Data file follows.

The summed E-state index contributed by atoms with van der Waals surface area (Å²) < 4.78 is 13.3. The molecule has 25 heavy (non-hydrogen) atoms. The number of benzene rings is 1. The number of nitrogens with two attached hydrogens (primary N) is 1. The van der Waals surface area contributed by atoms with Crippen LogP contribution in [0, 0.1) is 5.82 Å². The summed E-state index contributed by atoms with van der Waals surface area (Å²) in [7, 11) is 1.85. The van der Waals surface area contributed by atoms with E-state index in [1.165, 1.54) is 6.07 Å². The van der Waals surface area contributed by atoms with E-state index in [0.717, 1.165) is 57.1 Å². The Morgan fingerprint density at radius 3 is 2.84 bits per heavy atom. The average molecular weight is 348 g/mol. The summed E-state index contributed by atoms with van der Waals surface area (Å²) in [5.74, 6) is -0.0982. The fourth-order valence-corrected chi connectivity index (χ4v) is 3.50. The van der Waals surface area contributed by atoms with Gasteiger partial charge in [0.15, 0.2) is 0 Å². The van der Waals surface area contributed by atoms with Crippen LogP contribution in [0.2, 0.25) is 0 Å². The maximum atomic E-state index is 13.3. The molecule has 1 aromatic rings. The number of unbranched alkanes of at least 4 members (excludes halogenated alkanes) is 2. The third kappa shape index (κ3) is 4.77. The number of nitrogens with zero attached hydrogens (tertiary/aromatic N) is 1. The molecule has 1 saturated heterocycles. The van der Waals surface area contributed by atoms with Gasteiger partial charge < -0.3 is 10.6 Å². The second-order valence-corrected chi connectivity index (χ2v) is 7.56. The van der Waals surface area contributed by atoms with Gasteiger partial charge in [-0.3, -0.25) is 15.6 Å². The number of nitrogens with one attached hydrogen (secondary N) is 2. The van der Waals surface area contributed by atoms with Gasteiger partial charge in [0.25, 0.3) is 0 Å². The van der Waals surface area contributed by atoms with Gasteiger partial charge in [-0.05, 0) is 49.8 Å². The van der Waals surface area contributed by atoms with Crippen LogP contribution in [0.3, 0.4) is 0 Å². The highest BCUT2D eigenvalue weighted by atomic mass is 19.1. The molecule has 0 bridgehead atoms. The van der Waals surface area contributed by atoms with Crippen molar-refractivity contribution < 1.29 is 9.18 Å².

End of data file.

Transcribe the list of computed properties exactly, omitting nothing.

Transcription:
The summed E-state index contributed by atoms with van der Waals surface area (Å²) < 4.78 is 13.3. The molecule has 25 heavy (non-hydrogen) atoms. The number of benzene rings is 1. The number of nitrogens with two attached hydrogens (primary N) is 1. The van der Waals surface area contributed by atoms with Crippen LogP contribution in [0, 0.1) is 5.82 Å². The summed E-state index contributed by atoms with van der Waals surface area (Å²) in [7, 11) is 1.85. The van der Waals surface area contributed by atoms with E-state index in [1.165, 1.54) is 6.07 Å². The van der Waals surface area contributed by atoms with E-state index in [0.717, 1.165) is 57.1 Å². The Morgan fingerprint density at radius 3 is 2.84 bits per heavy atom. The average molecular weight is 348 g/mol. The summed E-state index contributed by atoms with van der Waals surface area (Å²) in [5.74, 6) is -0.0982. The fourth-order valence-corrected chi connectivity index (χ4v) is 3.50. The van der Waals surface area contributed by atoms with Gasteiger partial charge in [0.15, 0.2) is 0 Å². The van der Waals surface area contributed by atoms with Crippen LogP contribution in [0.2, 0.25) is 0 Å². The maximum atomic E-state index is 13.3. The molecule has 1 aromatic rings. The number of unbranched alkanes of at least 4 members (excludes halogenated alkanes) is 2. The third kappa shape index (κ3) is 4.77. The number of nitrogens with zero attached hydrogens (tertiary/aromatic N) is 1. The molecule has 1 saturated heterocycles. The van der Waals surface area contributed by atoms with Gasteiger partial charge < -0.3 is 10.6 Å². The second-order valence-corrected chi connectivity index (χ2v) is 7.56. The van der Waals surface area contributed by atoms with Gasteiger partial charge in [-0.3, -0.25) is 15.6 Å². The number of nitrogens with one attached hydrogen (secondary N) is 2. The van der Waals surface area contributed by atoms with Gasteiger partial charge in [0.25, 0.3) is 0 Å². The van der Waals surface area contributed by atoms with Gasteiger partial charge in [-0.05, 0) is 49.8 Å². The van der Waals surface area contributed by atoms with Crippen LogP contribution in [0.3, 0.4) is 0 Å². The highest BCUT2D eigenvalue weighted by atomic mass is 19.1. The molecule has 0 bridgehead atoms. The van der Waals surface area contributed by atoms with Crippen molar-refractivity contribution < 1.29 is 9.18 Å².